Commit 6be9aa83 by benoit

### less todo

parent ebb9ca50
 ... ... @@ -11,44 +11,44 @@ proving an inconsistency. In our case we rely on: \begin{itemize} \item \textbf{Calculus of Inductive Constructions}. The intuitionistic logic used by Coq must be consistent in order to trust the proofs. As an axiom, we assume that the functional extensionality is also consistent with that logic. $$\forall x, f(x) = g(x) \implies f = g$$ \begin{lstlisting}[language=Coq,belowskip=-0.25 \baselineskip] \item \textbf{Calculus of Inductive Constructions}. The intuitionistic logic used by Coq must be consistent in order to trust the proofs. As an axiom, we assume that the functional extensionality is also consistent with that logic. $$\forall x, f(x) = g(x) \implies f = g$$ \begin{lstlisting}[language=Coq,belowskip=-0.25 \baselineskip] Lemma f_ext: forall (A B:Type), forall (f g: A -> B), (forall x, f(x) = g(x)) -> f = g. \end{lstlisting} \item \textbf{Verifiable Software Toolchain}. This framework developed at Princeton allows a user to prove that a Clight code matches pure Coq specification. \item \textbf{CompCert}. When compiling with CompCert we only need to trust CompCert's {assembly} semantics, as the compilation chain has been formally proven correct. However, when compiling with other C compilers like Clang or GCC, the whole code base of these compilers becomes part of the TCB. \item \textbf{\texttt{clightgen}}. The tool translating from {C} to {Clight}, the first step of the CompCert compilation. This compilation step is not covered by the proofs of CompCert and VST requires Clight input. For example, VST does not support the direct verification of \texttt{o[i] = a[i] + b[i]}, which \texttt{clightgen} translates to \begin{lstlisting}[language=Ctweetnacl,stepnumber=0,belowskip=-0.5 \baselineskip] \item \textbf{Verifiable Software Toolchain}. This framework developed at Princeton allows a user to prove that a Clight code matches pure Coq specification. \item \textbf{CompCert}. When compiling with CompCert we only need to trust CompCert's {assembly} semantics, as the compilation chain has been formally proven correct. However, when compiling with other C compilers like Clang or GCC, the whole code base of these compilers becomes part of the TCB. \item \textbf{\texttt{clightgen}}. The tool translating from {C} to {Clight}, the first step of the CompCert compilation. This compilation step is not covered by the proofs of CompCert and VST requires Clight input. For example, VST does not support the direct verification of \texttt{o[i] = a[i] + b[i]}, which \texttt{clightgen} translates to \begin{lstlisting}[language=Ctweetnacl,stepnumber=0,belowskip=-0.5 \baselineskip] aux1 = a[i]; aux2 = b[i]; o[i] = aux1 + aux2; \end{lstlisting} The \texttt{-normalize} flag is taking care of this rewriting and factors out assignments from inside subexpressions. % The trust of the proof relies on a correct translation from the % initial version of \emph{TweetNaCl} to \emph{TweetNaClVerifiableC}. % The changes required for C code to make it verifiable are now minimal. \item Finally, we must trust the \textbf{Coq kernel} and its associated libraries; the \textbf{Ocaml compiler} on which we compiled Coq; the \textbf{Ocaml Runtime} and the \textbf{CPU}. Those are common to all proofs done with this architecture \cite{2015-Appel,coq-faq}. The \texttt{-normalize} flag is taking care of this rewriting and factors out assignments from inside subexpressions. % The trust of the proof relies on a correct translation from the % initial version of \emph{TweetNaCl} to \emph{TweetNaClVerifiableC}. % The changes required for C code to make it verifiable are now minimal. \item Finally, we must trust the \textbf{Coq kernel} and its associated libraries; the \textbf{Ocaml compiler} on which we compiled Coq; the \textbf{Ocaml Runtime} and the \textbf{CPU}. Those are common to all proofs done with this architecture \cite{2015-Appel,coq-faq}. \end{itemize} \subheading{Corrections in TweetNaCl.} ... ... @@ -92,7 +92,7 @@ above will soon be integrated in a new version of the library. % As a result we do not believe the metric person-month to be % a good representation of the verification effort. \subheading{Lessons learned.} \subheading{Lessons learned.} Most efforts in the area of high-assurance crypto are carried out by teams who at the same time work on tools and proofs and often even co-develop the implementations with the proofs. ... ... @@ -109,19 +109,25 @@ our verified version of TweetNaCl and the original TweetNaCl in Appendix~\ref{verified-C-and-diff} gives an idea of some minimal changes we had to apply to work with VST; many more small changes would have made the proof much easier and more elegant. As one example, \todo{Add example here}. example, in \TNaCle{pack25519} the substraction of $p$ and the carry propagation are done in a single \TNaCle{for} loop; had they been splitted into two loops, the final result would have been the same with a verification effort significantly lessen. There were many positive lessons to be learned from this verification effort; most importantly that it is possible to prove legacy'' cryptographic software written in C correct without having to co-develop proofs and tools. However, we also learned that it is still necessary to understand to some extent how these tools (in particular VST) work under the hood. work under the hood. VST is a collection of lemmas and proof tactics; the idea is to expose the user only to the tactics and hide the details of the underlying lemmas. At least in the VST versions we worked with, this approach did not quite work and at various stages in the proofs we had to look into the underlying lemmas \todo{Give an example here? Why did we have to do this?}. the underlying lemmas. At least in the VST versions we worked with, this approach did not quite work and at various stages in the proofs we had to look into the underlying lemmas. This was due to the provided tactics not terminating, for example in the last few steps \coqe{pack25519}'s VST proof. Some struggle with VST also taught us another very pleasant lesson, namely that the VST development team is very responsive and helpful. Various of our issues were sorted out with their help and we hope ... ...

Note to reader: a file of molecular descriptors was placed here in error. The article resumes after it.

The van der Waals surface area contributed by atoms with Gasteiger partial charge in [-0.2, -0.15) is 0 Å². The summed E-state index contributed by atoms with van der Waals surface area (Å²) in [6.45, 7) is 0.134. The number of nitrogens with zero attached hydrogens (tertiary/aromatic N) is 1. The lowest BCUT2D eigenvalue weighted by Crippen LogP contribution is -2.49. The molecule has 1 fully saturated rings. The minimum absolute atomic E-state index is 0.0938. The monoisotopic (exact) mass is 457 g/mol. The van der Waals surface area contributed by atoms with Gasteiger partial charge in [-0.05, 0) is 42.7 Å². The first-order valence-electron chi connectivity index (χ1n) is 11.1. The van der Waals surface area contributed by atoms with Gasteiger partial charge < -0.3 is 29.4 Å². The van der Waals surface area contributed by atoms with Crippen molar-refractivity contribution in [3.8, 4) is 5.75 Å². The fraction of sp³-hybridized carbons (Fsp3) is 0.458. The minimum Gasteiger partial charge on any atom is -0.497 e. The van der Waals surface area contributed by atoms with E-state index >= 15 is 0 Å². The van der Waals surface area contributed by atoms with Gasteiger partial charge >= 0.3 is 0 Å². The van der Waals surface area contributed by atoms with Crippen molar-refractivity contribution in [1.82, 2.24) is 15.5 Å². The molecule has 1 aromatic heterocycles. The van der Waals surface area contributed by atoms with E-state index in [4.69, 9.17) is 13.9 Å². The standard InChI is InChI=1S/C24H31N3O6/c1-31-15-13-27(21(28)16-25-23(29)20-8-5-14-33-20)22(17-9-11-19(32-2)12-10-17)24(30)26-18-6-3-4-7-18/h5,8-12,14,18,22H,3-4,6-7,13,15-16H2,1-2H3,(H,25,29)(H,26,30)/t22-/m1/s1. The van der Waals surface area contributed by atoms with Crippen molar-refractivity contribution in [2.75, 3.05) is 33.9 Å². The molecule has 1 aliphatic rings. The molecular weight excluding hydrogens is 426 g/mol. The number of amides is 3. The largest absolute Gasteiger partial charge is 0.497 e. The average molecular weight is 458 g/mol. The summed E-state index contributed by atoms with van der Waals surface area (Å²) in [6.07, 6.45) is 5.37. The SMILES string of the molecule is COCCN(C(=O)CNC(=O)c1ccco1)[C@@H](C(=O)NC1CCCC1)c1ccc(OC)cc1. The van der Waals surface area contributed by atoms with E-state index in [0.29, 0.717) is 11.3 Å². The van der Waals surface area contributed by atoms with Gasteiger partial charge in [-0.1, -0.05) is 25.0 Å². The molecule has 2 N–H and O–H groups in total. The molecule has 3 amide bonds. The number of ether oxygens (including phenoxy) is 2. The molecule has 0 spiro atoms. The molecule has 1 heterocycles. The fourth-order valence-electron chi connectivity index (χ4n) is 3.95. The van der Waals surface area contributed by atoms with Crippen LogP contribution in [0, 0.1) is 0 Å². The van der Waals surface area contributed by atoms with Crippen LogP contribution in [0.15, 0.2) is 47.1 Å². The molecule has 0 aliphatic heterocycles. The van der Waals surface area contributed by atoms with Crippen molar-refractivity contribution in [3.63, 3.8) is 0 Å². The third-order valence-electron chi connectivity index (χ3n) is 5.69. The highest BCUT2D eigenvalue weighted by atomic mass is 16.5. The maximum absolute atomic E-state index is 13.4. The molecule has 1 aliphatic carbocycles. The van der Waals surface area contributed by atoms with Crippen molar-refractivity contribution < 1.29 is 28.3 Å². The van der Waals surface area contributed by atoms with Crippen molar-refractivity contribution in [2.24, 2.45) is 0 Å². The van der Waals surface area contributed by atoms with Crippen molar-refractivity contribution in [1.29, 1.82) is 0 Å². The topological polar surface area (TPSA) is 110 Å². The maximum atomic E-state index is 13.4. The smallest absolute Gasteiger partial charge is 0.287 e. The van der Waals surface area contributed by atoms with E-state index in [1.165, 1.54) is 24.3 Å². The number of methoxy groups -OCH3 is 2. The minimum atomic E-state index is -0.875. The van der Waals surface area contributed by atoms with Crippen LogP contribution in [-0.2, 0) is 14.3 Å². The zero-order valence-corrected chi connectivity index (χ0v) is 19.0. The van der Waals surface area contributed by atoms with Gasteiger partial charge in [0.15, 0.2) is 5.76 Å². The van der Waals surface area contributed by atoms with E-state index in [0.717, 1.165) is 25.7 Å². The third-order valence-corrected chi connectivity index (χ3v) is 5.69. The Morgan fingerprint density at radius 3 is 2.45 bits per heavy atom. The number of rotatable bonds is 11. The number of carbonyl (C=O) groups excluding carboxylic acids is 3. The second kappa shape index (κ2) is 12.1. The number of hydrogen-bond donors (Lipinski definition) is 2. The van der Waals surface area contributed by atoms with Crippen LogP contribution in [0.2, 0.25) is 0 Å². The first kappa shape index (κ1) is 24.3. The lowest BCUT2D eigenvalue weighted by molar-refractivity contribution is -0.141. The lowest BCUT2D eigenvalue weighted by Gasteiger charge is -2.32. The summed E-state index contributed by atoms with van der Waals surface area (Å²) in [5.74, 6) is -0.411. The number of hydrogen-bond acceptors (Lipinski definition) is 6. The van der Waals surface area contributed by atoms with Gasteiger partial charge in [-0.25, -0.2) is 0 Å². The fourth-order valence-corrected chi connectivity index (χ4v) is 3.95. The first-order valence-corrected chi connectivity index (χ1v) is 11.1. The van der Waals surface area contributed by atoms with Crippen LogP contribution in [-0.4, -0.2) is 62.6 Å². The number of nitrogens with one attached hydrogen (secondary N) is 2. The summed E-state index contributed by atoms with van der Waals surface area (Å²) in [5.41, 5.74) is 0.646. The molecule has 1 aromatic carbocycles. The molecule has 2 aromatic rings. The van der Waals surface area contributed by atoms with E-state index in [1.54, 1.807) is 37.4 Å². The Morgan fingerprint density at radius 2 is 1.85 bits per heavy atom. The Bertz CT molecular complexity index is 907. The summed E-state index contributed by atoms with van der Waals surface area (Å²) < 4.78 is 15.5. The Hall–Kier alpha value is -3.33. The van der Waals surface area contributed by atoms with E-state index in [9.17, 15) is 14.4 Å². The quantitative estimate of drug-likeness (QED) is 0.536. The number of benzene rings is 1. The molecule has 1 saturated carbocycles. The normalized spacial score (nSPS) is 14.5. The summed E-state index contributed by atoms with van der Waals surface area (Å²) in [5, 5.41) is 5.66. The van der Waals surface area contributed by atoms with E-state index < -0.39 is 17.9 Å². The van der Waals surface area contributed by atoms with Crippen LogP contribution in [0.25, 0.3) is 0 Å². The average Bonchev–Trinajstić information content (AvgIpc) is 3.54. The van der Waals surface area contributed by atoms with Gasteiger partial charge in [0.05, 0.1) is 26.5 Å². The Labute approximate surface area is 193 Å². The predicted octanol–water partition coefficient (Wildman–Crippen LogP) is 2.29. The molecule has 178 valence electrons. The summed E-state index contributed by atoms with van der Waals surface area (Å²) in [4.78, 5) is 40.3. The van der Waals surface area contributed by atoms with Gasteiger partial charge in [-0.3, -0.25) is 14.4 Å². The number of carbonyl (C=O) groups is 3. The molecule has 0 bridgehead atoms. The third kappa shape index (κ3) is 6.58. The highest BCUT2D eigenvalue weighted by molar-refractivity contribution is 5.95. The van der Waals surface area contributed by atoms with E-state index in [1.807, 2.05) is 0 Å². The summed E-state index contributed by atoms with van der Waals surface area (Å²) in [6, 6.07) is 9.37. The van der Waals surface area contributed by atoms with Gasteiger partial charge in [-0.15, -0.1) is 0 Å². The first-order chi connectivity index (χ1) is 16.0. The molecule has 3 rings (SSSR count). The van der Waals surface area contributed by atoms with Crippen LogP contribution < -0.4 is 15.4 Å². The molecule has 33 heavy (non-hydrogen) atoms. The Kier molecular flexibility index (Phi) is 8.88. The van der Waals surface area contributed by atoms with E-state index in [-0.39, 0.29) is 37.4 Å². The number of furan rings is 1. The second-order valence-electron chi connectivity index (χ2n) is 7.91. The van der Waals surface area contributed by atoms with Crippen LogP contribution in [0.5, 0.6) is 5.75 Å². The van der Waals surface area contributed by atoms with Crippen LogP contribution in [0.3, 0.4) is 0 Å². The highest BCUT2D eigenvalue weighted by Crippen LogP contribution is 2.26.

... ... @@ -66,7 +66,7 @@ Section 3 describes how RFC 7748 is formalized in Coq. The functions "RFC" and " Section 4 shows that the TweetNaCl C code meets the Coq spec of RFC 7748. While details of the proof are interesting to formalists, it would be nice to provide a summary of the proof structure and the workflow. For example: (1) Prove that the code is memory-safe, (2) prove that the field arithmetic functions are correct, (3) prove that the add and double functions meet the RFC spec, (4) prove that the montgomery ladder correctly implements the RFC spec. It would also be useful for readers not familiar with Coq or VST to know which of these steps are "easy" and which of them usually take more time and effort. \begin{answer} \todo{Can we answer this one? Would be good to say something.} In the case of TweetNaCl, the ladder step and the montgomery ladder are merged together, there is no external function call. Additionally the proof of memory safety is tied up to the proof that the C code respects the RFC specifications. This results in steps 1, 3 and 4 to be done at the same time. On the other hand the proof of the field arithmetic --and correctness of the RFC-- (2) can be done separately. In subsection Improving verification speed'' and Lessons learned'' we provide advices and insights to help readers attempting such verification effort. \end{answer} Even though you don't find any bugs in the C code it would be useful for the reader if you could describe the kinds of bugs you would have found. For example, there is a history of carry propagation bugs in X25519 code (both in C and in assembly). You could illustrate one of these bugs and show how the VST/Coq proof would be able to find it. ... ...